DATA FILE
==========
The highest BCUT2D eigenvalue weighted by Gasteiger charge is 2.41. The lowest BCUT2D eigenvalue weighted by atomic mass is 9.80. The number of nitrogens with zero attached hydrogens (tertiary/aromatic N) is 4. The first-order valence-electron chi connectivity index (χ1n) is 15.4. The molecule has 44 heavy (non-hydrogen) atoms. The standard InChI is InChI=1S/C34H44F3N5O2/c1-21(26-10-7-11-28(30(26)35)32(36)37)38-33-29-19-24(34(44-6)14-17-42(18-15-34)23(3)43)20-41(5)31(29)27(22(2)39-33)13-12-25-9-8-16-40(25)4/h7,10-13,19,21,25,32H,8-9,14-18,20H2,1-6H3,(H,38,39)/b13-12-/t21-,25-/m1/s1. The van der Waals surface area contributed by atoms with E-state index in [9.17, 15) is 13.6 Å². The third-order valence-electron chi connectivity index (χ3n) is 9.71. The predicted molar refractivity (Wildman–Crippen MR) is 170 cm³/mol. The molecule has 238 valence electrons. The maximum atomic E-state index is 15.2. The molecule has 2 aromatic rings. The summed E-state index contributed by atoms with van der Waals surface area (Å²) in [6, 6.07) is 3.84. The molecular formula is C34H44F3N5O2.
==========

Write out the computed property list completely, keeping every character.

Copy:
The highest BCUT2D eigenvalue weighted by Gasteiger charge is 2.41. The lowest BCUT2D eigenvalue weighted by atomic mass is 9.80. The number of nitrogens with zero attached hydrogens (tertiary/aromatic N) is 4. The first-order valence-electron chi connectivity index (χ1n) is 15.4. The molecule has 44 heavy (non-hydrogen) atoms. The standard InChI is InChI=1S/C34H44F3N5O2/c1-21(26-10-7-11-28(30(26)35)32(36)37)38-33-29-19-24(34(44-6)14-17-42(18-15-34)23(3)43)20-41(5)31(29)27(22(2)39-33)13-12-25-9-8-16-40(25)4/h7,10-13,19,21,25,32H,8-9,14-18,20H2,1-6H3,(H,38,39)/b13-12-/t21-,25-/m1/s1. The van der Waals surface area contributed by atoms with E-state index in [9.17, 15) is 13.6 Å². The third-order valence-electron chi connectivity index (χ3n) is 9.71. The predicted molar refractivity (Wildman–Crippen MR) is 170 cm³/mol. The molecule has 238 valence electrons. The maximum atomic E-state index is 15.2. The molecule has 2 aromatic rings. The summed E-state index contributed by atoms with van der Waals surface area (Å²) in [6, 6.07) is 3.84. The molecular formula is C34H44F3N5O2.